The participation of Chinese developers, especially in Iskandar Malaysia is encouraging. In fact, their plans for Iskandar is nothing like what we have seen before. What about Chinese (China) investors? Are they also warming up to Malaysia’s property market? What do they like, where do they like and why do they buy? Let’s learn from someone who is managing a property portal dedicated to showcasing Malaysian properties beyond just Malaysia, with China as its current main focus. We speak to Ms.Olivia Lim, Chief Executive Officer for 88home.co
Is is true that property markets in China, especially the Tier 2 and Tier 3 cities are facing an oversupply of homes?
Based on various research reports in the market, the demand for the housing in Tier 2 and Tier 3 city in China is still strong and the pricing is holding well. What China is facing today is more of quality issues of old properties which was built more than 10 years ago is not picking up good pricing and infrastructure issues at certain locations. Other than that, China is a rosy market with unlimited domestic demands. All new launches are still experiencing long queue for registration or bidding which you will not see in other part of the world today.
Chinese (China) buyers are the biggest group buying Australian properties, for example those in Melbourne. Why are their main reasons for buying Australia?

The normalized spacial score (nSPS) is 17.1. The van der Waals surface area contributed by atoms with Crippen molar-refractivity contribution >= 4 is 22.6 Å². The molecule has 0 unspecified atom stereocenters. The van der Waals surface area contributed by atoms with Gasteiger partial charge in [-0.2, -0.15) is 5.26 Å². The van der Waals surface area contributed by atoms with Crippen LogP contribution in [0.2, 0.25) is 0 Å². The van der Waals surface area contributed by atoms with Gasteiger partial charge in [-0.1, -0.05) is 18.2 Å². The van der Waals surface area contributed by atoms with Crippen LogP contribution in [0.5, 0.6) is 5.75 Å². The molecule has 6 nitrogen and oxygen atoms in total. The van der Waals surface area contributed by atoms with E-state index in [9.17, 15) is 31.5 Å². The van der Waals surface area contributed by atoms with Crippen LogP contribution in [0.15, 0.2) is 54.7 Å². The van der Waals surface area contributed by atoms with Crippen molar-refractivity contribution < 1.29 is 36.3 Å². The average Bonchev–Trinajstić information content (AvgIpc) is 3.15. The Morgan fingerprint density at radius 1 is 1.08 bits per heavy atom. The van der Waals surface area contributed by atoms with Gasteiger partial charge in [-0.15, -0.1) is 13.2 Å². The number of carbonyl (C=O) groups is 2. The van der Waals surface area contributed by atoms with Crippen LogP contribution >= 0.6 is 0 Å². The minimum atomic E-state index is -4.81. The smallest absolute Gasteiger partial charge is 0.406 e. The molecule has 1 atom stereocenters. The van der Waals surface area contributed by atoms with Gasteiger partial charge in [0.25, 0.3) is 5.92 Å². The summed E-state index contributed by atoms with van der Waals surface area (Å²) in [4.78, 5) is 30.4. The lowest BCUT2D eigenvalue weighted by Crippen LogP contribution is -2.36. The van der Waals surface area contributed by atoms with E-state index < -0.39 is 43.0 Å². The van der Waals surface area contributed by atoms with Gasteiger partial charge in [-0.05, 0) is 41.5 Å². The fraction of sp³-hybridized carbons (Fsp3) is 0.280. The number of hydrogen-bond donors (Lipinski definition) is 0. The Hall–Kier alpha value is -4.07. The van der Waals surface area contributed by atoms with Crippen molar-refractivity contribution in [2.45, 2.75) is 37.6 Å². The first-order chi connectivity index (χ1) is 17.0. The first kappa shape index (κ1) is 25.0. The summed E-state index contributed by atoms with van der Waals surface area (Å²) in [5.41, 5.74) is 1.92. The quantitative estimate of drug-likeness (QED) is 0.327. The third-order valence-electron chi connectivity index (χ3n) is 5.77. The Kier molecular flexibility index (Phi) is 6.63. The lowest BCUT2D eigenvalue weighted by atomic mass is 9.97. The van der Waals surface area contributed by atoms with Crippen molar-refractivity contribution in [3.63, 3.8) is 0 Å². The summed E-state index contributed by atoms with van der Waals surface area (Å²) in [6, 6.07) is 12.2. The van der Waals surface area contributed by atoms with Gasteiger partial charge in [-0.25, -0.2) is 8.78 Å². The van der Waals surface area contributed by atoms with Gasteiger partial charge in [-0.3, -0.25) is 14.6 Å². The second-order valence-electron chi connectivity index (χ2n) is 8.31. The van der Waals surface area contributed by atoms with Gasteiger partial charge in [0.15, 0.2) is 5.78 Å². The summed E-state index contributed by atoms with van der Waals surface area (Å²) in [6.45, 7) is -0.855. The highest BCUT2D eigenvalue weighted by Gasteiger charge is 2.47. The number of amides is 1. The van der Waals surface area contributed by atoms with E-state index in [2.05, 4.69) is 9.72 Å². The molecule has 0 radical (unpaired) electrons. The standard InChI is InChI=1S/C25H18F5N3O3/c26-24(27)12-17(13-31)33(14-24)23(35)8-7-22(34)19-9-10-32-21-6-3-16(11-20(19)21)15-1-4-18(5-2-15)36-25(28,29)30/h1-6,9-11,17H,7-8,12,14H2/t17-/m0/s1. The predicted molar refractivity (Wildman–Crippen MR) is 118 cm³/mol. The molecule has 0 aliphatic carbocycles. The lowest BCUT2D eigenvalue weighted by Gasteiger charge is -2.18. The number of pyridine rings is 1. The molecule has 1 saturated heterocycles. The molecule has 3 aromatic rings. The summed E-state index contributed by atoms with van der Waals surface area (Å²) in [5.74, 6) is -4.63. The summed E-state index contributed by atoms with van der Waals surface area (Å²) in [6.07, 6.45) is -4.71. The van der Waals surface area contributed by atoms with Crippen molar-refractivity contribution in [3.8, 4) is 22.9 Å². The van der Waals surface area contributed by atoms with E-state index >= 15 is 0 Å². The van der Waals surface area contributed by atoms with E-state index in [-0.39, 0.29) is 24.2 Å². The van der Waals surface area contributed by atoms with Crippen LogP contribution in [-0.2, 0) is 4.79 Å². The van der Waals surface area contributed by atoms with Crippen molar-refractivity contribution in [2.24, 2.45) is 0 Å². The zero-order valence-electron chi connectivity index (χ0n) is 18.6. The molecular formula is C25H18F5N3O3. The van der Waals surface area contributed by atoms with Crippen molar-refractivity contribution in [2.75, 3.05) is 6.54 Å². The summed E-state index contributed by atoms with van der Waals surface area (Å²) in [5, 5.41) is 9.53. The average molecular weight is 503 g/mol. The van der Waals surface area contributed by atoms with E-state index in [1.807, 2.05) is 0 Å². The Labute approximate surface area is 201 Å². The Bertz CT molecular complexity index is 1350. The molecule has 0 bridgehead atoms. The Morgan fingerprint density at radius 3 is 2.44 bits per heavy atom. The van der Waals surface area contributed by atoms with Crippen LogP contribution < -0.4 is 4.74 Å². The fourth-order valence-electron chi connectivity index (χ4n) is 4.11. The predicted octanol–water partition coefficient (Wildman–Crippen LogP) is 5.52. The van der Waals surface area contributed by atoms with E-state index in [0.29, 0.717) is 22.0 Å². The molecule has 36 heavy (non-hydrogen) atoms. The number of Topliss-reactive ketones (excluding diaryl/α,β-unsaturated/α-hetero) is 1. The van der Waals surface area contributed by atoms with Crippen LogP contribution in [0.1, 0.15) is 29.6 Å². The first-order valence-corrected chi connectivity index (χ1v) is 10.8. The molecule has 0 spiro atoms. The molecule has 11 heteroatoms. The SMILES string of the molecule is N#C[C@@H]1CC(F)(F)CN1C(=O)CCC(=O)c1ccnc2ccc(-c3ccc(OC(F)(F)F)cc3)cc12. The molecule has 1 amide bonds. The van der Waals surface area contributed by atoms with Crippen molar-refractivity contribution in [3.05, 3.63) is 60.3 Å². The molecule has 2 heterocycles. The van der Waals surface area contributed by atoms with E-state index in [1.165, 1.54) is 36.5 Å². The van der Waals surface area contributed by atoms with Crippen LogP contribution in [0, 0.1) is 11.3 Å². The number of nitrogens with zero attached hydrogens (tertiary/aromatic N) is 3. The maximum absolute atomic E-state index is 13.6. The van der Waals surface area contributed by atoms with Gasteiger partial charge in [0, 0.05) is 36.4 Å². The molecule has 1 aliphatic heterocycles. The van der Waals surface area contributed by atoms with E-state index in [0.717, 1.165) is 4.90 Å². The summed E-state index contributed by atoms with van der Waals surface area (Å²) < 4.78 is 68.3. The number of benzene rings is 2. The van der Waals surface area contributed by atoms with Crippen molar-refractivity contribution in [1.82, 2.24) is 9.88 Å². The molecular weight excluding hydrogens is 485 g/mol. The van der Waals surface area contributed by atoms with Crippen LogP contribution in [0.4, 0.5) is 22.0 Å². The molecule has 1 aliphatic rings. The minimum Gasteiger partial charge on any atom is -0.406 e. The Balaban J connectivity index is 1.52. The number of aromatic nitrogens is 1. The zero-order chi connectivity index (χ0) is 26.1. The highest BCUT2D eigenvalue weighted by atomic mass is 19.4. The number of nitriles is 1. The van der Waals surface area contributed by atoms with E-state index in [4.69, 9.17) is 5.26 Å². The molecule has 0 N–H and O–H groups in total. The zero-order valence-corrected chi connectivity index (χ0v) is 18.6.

The modern Chinese families of today are sending their children for further education abroad as they believe that there are much more to learn outside the world than just within China. They strongly believe that the younger generations require more exposure and knowledge in order for them to be competitive when they finish their education abroad. Education is close to the heart of Chinese families.
Looking in general context, an ordinary apartment in Tier 3 City in China will cost them an average of RMB 5 million, hence buying a house in Australia is not costing them a lot of money comparative to their income level. Moreover, the Asian culture meant preference to own the property for family members instead of renting since they need to use it for medium to long term.
I would say that the Chinese purchasing power is higher today and their currency is strong enough to allow them to invest in Australia. Australia is a preferred destination because it is an education hub, it has a stable currency, affordability, clean and well managed streets and safe place to have a holiday home. Another primary reason is the availability of significant Asian population living in Australia today for the past 4 decades. This has convinced the Mainland Chinese that living in Australia is easy.
Are these Chinese investors starting to focus their attention at the Malaysian property market? Why are they interested?
Yes, China is a very huge country with 1.38 billion population now. When we take just a fraction of the population, it is huge. Many of these wealthy Chinese may have interest to live in Malaysia due to the existence of Chinese culture for generations, geographical proximity and even the pleasant climate.
In the Northern area of China such as Beijing, Shenyang, Harbin, Shanxi and Hernan, the investors are always looking forward to have a nice holiday home in Malaysia for their elderly during winter time. In China, the weather is very extreme during the winter season, hence owning a house in a vibrant city such as Kuala Lumpur and Penang with lots of food and interesting activities will entice them to enjoy their holiday here. Hence the need for a holiday home.